As well as still image shooting at 0.6 frames per second, the Olympus TG-810 offers 720p high definition movie capture, and includes an HDMI output to view images and movies on your HDTV, although the cable is an optional extra. Thanks to HDMI-CEC (Consumer Electronics Control) support, you can use your HDTV's remote to control certain playback functions on the camera, via the HDMI interface. A rechargeable LI-50B Lithium Ion battery with charger is included with the Tough TG-810, and has a CIPA rating of 220 shots per charge. Images are stored in a not-so-generous 19.5MB of available internal memory, as well as on Secure Digital memory cards, including the newer SDHC and SDXC types. Support is also included for Eye-Fi's wireless-capable SD card products. Images and videos can be transferred to a PC over a USB 2.0 High-Speed connection, and there's also a standard-def video output function which shares the same jack on the camera body.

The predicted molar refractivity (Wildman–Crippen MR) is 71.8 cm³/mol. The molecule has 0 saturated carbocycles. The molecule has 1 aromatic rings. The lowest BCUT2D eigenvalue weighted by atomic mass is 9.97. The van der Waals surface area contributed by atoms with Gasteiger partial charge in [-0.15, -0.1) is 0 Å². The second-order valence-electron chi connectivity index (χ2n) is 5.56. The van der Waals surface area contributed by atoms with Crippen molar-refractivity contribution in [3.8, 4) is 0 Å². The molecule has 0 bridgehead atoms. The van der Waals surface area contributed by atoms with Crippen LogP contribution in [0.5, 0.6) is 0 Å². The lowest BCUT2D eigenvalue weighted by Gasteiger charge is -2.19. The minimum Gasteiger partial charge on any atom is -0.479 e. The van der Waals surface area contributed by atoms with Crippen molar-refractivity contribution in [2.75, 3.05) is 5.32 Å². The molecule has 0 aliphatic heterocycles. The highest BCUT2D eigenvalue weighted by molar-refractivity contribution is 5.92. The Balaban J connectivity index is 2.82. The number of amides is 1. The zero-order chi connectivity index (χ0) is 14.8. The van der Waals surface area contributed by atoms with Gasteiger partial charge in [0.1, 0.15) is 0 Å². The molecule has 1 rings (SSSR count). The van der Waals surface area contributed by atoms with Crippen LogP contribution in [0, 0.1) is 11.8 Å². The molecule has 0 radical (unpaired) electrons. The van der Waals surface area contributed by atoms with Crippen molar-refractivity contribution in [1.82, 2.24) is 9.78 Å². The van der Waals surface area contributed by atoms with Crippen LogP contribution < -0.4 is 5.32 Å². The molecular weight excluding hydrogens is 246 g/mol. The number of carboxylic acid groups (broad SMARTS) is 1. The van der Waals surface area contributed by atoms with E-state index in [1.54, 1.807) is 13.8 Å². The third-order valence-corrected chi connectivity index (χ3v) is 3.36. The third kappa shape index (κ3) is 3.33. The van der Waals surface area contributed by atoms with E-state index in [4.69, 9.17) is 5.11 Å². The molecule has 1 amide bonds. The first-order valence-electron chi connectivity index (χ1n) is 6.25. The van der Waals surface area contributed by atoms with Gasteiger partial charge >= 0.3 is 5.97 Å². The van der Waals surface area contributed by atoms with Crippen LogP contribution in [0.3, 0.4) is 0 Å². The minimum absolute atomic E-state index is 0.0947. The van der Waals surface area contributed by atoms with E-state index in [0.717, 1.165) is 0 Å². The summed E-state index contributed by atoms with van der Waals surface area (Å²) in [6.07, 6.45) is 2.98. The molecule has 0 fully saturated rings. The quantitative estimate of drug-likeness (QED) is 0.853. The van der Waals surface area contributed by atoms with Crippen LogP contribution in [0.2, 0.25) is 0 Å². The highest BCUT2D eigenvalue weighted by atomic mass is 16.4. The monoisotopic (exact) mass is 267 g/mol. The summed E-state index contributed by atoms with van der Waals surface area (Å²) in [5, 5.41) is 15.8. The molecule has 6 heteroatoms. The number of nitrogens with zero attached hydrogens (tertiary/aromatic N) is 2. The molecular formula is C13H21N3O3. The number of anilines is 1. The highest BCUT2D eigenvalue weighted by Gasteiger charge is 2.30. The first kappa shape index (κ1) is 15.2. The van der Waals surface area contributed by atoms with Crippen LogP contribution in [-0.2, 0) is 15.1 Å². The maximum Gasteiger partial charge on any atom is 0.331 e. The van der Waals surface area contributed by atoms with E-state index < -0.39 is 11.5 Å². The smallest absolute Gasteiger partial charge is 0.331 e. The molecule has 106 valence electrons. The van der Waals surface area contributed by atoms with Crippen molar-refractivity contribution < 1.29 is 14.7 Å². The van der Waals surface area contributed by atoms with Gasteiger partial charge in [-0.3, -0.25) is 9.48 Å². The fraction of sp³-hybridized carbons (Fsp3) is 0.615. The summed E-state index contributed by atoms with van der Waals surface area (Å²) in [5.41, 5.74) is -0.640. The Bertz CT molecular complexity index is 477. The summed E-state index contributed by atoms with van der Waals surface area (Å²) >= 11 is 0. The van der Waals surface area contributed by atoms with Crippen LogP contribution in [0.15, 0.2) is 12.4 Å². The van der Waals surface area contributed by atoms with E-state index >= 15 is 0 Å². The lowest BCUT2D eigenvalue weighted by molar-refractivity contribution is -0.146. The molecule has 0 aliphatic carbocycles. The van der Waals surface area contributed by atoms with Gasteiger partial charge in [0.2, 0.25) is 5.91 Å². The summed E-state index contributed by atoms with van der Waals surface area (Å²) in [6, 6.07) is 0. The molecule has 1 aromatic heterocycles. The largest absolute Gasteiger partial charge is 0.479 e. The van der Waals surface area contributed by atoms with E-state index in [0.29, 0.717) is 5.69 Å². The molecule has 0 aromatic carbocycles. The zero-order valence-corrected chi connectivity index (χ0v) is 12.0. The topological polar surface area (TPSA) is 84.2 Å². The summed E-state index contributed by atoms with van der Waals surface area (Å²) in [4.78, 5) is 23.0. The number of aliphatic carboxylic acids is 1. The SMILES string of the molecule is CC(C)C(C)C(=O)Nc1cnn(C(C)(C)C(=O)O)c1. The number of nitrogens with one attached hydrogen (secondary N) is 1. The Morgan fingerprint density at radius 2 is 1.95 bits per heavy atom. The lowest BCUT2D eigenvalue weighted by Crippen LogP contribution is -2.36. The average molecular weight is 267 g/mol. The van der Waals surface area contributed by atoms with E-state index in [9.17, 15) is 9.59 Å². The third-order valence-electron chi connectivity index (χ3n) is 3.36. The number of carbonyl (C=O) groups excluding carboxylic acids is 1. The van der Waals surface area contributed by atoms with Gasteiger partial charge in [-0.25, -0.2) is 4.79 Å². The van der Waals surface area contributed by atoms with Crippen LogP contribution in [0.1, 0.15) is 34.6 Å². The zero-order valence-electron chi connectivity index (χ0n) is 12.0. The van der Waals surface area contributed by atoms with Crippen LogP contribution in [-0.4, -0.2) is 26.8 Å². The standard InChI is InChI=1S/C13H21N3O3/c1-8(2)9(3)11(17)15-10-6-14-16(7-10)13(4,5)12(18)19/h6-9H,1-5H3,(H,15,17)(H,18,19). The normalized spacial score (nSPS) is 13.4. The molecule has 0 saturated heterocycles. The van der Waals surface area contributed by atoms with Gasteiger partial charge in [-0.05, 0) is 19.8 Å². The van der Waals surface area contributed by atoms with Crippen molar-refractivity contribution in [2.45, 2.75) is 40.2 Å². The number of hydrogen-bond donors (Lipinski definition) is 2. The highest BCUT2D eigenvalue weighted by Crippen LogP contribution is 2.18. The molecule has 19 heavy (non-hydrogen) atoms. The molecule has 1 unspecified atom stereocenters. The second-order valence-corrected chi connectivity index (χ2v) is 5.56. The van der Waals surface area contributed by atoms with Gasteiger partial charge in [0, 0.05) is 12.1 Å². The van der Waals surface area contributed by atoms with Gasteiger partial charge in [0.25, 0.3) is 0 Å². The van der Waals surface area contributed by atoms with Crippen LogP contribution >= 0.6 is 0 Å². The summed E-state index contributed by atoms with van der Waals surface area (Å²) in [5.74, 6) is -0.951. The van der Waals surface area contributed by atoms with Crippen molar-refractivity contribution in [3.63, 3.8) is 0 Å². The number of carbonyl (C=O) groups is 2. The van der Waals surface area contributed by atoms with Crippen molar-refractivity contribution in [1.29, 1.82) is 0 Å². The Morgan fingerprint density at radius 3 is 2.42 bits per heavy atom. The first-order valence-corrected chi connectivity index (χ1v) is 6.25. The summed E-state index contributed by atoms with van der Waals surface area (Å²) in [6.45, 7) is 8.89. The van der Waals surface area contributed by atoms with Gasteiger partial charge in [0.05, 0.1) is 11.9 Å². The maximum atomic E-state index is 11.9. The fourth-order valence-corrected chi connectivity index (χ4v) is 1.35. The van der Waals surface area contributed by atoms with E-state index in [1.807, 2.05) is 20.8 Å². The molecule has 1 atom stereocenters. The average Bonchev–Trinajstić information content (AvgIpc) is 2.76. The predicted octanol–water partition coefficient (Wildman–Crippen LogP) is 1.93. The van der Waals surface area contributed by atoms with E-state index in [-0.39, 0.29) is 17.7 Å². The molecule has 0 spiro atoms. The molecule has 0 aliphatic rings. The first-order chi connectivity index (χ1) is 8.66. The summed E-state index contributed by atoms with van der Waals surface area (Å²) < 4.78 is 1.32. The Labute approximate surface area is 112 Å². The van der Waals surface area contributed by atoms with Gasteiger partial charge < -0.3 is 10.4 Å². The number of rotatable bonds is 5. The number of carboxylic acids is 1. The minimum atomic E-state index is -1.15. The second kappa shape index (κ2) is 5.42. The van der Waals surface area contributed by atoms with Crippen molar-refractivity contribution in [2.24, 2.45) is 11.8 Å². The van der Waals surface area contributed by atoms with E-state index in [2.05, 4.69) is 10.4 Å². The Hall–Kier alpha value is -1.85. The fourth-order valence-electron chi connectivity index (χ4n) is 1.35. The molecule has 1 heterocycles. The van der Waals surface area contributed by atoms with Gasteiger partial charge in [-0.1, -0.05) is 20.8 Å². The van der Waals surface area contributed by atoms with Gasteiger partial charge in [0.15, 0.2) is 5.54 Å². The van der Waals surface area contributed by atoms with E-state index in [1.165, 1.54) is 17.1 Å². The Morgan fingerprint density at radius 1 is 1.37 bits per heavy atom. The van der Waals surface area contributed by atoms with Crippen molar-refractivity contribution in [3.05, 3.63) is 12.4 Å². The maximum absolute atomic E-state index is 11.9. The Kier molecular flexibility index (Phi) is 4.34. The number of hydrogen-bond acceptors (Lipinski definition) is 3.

The TG-810 includes a variety of what the company terms Magic Filters, which are similar to the in-camera Art Filters first introduced in Olympus digital SLRs in 2009. The latest generation of Magic Filters -- Watercolor, Sparkle, and Punk -- are included, in addition to the Pop Art, Pin Hole, Fish-Eye, Soft Focus, and Drawing filters seen in earlier models. A generous 17 scene modes including four underwater modes are offered in the Olympus TG-810, plus a Program Auto mode, allowing users some degree of control over their images without needing to understand the subtleties of shutter speeds and apertures. There's also an Intelligent Auto mode which can automatically select from a subset of scene modes (Portrait, Landscape, Night + Portrait, Macro or Sports). A 3D Photo mode captures two images from slightly differing angles, and combines the result into an image suitable for viewing on 3D-capable displays.